Categories
Barnes & Noble Review

In the Graveyard of Empires

A review of Seth G. Jones’s In the Graveyard of Empires, in the Barnes & Noble Review.

 

A few years ago, the Turkish defense minister bragged that the Turkish contingent in the International Security Assistance Force (ISAF) had finished an entire tour in Afghanistan’s Wardak province without firing a shot. To some, including his intended audience of Turks, this boast was cause for approval and appreciation. To others — presumably the battle-weary American soldiers who complained bitterly that ISAF had come to stand for I Saw Americans Fight — the boast demonstrated all that was wrong or bogus about the NATO effort in Afghanistan, and epitomized the woes that the Americans would eventually have to redouble their efforts to repair. 

Categories
Foreign Policy

Scenes from a Withdrawal

Originally appeared at ForeignPolicy.com.

What will happen to Iraqi reconstruction when all the marines are gone?

Last week I listened to Maj. Ashley Burch, a Marine civil affairs officer in Ramadi, explain a raft of ambitious reconstruction aimed to smother the town of Karmah — a persistent center of insurgent activity — in American largess. I was duly impressed. Then, as I walked out of the office, I glanced at a wall map of eastern Anbar province. A bright stripe of yellow Post-its ran across the 104 km highway that connects Ramadi to Baghdad, each with the words “No-Go Zone” written across the top and a date, with the more recent dates closer to Baghdad.

Categories
Atlantic Monthly

Leaving Iraq

Over at The Atlantic, I wrote a cycle about returning to Iraq in the run-up to the US withdrawal from Iraqi cities.

Categories
Atlantic Monthly

Holding Pattern Kuwait

Not my favorite place in the world, but my new blog at The Atlantic, Prepared for the Worst, starts here.

Categories
New Republic

Body Shots

Originally appeared at The New Republic.

 

Let Us See the Angel Flights

U.S. Marines, not noted for their sentimentality, call the flights that carry their dead comrades home “angel flights.” I witnessed my first of these at a remote airfield in Anbar province, Iraq, in 2005. For about an hour, all activity on the tarmac ceased, including my own unloading of a 727 in my job as a commercial shipper. A furious Marine officer ran to confront me and demand that my pilot cut the 727’s engines. The pilot protested–his plane was nearly unloaded, and he wanted to fly to a safer airport as soon as possible–but the Marine permitted no debate. The engines powered down, and in the desert silence, from a distance of a few hundred feet, I could hear the clopping of individual boots as hundreds of Marines filed in to stand at attention and watch the chilled metal box proceed slowly into the belly of the plane.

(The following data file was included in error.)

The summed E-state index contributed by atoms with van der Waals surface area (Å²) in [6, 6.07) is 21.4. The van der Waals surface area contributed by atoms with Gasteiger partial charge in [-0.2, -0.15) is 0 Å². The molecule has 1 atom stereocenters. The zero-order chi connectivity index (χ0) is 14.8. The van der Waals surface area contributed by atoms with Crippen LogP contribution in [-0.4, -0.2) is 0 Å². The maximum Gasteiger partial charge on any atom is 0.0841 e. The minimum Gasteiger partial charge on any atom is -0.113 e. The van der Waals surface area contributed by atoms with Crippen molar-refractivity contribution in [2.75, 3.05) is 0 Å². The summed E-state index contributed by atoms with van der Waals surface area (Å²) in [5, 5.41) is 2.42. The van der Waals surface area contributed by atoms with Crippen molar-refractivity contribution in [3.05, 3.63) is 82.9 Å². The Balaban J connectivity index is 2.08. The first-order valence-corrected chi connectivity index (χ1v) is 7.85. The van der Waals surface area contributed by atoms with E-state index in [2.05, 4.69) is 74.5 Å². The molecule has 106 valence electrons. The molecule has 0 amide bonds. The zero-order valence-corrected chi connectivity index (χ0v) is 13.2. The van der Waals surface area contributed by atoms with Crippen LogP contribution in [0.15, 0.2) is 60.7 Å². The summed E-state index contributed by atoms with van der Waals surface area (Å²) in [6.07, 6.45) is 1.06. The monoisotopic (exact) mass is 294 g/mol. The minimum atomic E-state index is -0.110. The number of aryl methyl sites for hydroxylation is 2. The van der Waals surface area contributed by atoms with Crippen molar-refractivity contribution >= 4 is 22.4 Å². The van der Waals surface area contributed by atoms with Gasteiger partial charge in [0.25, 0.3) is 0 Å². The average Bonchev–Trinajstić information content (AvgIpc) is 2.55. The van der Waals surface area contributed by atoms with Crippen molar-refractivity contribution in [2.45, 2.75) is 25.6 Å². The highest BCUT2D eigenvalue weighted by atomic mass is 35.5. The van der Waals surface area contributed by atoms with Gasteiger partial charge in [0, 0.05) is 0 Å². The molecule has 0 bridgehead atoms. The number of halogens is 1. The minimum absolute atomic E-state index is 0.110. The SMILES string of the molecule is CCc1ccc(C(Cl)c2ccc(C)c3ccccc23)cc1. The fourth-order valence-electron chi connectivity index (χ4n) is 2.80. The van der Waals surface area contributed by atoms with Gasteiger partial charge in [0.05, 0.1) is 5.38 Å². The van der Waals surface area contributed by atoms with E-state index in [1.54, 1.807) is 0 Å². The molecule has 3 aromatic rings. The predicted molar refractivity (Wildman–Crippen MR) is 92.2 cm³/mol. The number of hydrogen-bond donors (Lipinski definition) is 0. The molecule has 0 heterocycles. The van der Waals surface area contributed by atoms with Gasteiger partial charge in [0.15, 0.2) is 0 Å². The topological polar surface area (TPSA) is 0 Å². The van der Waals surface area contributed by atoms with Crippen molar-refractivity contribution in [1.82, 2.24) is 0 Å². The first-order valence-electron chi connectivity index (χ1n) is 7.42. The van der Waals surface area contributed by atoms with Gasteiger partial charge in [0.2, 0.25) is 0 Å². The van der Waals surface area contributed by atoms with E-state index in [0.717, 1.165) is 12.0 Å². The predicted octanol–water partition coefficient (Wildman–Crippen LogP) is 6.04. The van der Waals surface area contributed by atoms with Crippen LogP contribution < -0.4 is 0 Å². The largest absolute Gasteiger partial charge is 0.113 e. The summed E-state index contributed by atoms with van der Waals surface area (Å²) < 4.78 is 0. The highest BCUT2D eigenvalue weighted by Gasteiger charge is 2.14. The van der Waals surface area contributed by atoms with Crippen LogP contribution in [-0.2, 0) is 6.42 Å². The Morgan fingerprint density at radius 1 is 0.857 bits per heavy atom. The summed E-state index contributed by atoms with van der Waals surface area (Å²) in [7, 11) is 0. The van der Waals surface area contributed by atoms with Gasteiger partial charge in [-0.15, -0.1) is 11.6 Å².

Categories
Atlantic Monthly

An Air-Conditioned Nightmare

In Afghanistan, some soldiers are pampered. Should they be?

KANDAHAR AIRFIELD—Being on a big military base, even one in a relatively dangerous spot, can feel a bit like being on a cruise ship. Grand exertions are made to ensure comfort, and leisure is organized: basketball at six, bingo at 11. B-list celebrities, armed with camera-ready smiles, are on deck to shake your hand. The food is rich and plentiful, and cooked with the primary goal of not sickening anyone. And there’s no exit, other than jumping overboard, or over the concertina wire. Base life is, as Samuel Johnson might have said, like being in prison, with a chance of being mortared.

Categories
Salon

A Prisoner’s Tale

Salon

The saga of a hapless New Zealander who ended up behind bars after seeking work in Iraq reveals the darker side of the U.S.-led coalition’s operations.

When Andreas Schafer was released from a prison in Iraq earlier this year, the Iraqi police apologized abjectly for having inconvenienced him for three months. They made sure he knew that if ever he wanted to get back at the arresting officer by, say, slaying the man’s brother, it would be all right by them. And he could expect not to be prosecuted for the crime.

It says something about Iraqi justice and the American-led occupation that Iraq’s finest viewed an invitation to murder as a triumph of decency and due process. Schafer, a hapless, idealistic 26-year-old New Zealander who had gone to Iraq in search of a job with a nongovernmental organization, ended up languishing in a prison in southern Iraq as an unacknowledged prisoner of the U.S.-led coalition. By keeping Schafer in an Iraqi-run prison, rather than in a prison monitored by Americans or international observers, the United States avoided putting him on the books and having to account for his treatment, even to his own government.